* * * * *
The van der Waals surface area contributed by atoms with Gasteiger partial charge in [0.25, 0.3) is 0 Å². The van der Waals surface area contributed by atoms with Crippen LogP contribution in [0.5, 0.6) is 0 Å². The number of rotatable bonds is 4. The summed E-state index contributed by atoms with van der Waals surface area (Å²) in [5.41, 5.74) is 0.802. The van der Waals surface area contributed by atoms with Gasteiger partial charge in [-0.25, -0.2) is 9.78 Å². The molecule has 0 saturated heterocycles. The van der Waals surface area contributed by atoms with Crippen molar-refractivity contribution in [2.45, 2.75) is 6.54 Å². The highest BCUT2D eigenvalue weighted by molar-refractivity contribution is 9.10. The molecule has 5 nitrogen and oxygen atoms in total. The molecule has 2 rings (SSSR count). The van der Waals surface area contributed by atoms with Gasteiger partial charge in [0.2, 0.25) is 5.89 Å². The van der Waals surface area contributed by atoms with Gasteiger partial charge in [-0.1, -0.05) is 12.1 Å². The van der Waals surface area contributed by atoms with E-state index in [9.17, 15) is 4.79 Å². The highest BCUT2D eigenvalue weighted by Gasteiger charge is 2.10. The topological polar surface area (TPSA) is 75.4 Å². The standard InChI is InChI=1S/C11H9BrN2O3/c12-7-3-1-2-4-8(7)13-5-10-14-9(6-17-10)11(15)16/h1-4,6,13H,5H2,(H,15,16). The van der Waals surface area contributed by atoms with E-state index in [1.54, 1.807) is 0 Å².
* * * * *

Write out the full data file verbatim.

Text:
The van der Waals surface area contributed by atoms with Gasteiger partial charge in [0.25, 0.3) is 0 Å². The van der Waals surface area contributed by atoms with Crippen LogP contribution in [0.5, 0.6) is 0 Å². The number of rotatable bonds is 4. The summed E-state index contributed by atoms with van der Waals surface area (Å²) in [5.41, 5.74) is 0.802. The van der Waals surface area contributed by atoms with Gasteiger partial charge in [-0.25, -0.2) is 9.78 Å². The molecule has 0 saturated heterocycles. The van der Waals surface area contributed by atoms with Crippen molar-refractivity contribution in [2.45, 2.75) is 6.54 Å². The highest BCUT2D eigenvalue weighted by molar-refractivity contribution is 9.10. The molecule has 5 nitrogen and oxygen atoms in total. The molecule has 2 rings (SSSR count). The van der Waals surface area contributed by atoms with Gasteiger partial charge in [0.2, 0.25) is 5.89 Å². The van der Waals surface area contributed by atoms with Gasteiger partial charge in [-0.1, -0.05) is 12.1 Å². The van der Waals surface area contributed by atoms with E-state index in [9.17, 15) is 4.79 Å². The highest BCUT2D eigenvalue weighted by Gasteiger charge is 2.10. The topological polar surface area (TPSA) is 75.4 Å². The standard InChI is InChI=1S/C11H9BrN2O3/c12-7-3-1-2-4-8(7)13-5-10-14-9(6-17-10)11(15)16/h1-4,6,13H,5H2,(H,15,16). The van der Waals surface area contributed by atoms with E-state index in [1.54, 1.807) is 0 Å².